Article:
The L.A. City Council has two food related items on the agenda today, in a sign of the continuing momentum of food activists who are either ameliorating hunger and reversing the decades-long trend toward bad, processed food, or being annoying nanny staters wasting Council time while bigger problems await, depending on your perspective.
The first item hopes to help convenience stores — currently stocked with Ring Dings, Ding Dongs and other ridiculously named junk food — add vegetables to their options, while the second is an attempt by the city to stop wasting so much food while people go hungry.
Today the Council could authorize the Community Redevelopment Agency to give up to $75,000 to a convenience store to rehab it and add refrigeration so they can sell more fresh produce. It's called a Community Market Conversion Program. A total of $500,000 per year is available citywide.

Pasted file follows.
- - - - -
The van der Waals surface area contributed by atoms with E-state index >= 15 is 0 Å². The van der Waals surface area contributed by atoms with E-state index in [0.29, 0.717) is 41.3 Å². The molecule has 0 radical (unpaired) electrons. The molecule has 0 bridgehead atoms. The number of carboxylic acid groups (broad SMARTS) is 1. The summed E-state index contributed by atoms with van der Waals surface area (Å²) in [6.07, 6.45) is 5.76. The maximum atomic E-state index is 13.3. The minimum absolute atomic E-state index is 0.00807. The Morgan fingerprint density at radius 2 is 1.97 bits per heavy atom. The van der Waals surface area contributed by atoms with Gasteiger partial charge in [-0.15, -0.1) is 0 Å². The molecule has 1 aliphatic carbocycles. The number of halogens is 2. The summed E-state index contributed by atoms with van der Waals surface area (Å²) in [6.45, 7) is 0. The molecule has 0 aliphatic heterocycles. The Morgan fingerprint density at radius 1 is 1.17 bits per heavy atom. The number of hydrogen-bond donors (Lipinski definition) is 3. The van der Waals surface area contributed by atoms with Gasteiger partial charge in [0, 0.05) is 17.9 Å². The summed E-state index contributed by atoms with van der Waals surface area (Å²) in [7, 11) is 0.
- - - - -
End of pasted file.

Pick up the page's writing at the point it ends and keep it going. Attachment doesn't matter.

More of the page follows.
With 7-Eleven now making its own wine, as noted by our Village Voice colleagues in Dallas, maybe this is the future: Artisanal 7-Eleven.
In city with hundreds, or perhaps thousands of convenience stores, it seems unlikely that $500,000 will change the landscape much, but every little bit helps.
The second item is an ordinance to adopt a Surplus Food Policy so that city departments will give out leftover food to food banks. This may sound like a small thing, but city departments have a decent number of catered events, and for a small amount of money, especially relative to the benefits, this policy could help food pantries suffering through the Great Recession. (H/t Laist.)
These types of policies seem smart and innovative. Unfortunately, City Hall is caught in a bind. With the city seemingly in crisis on many fronts — economic and fiscal, just to start — it's difficult for elected officials to do small-bore projects like this without seeming like they are playing a fine tune during the sinking of a big boat that is often used as a metaphor and had an Oscar unworthy movie named after it.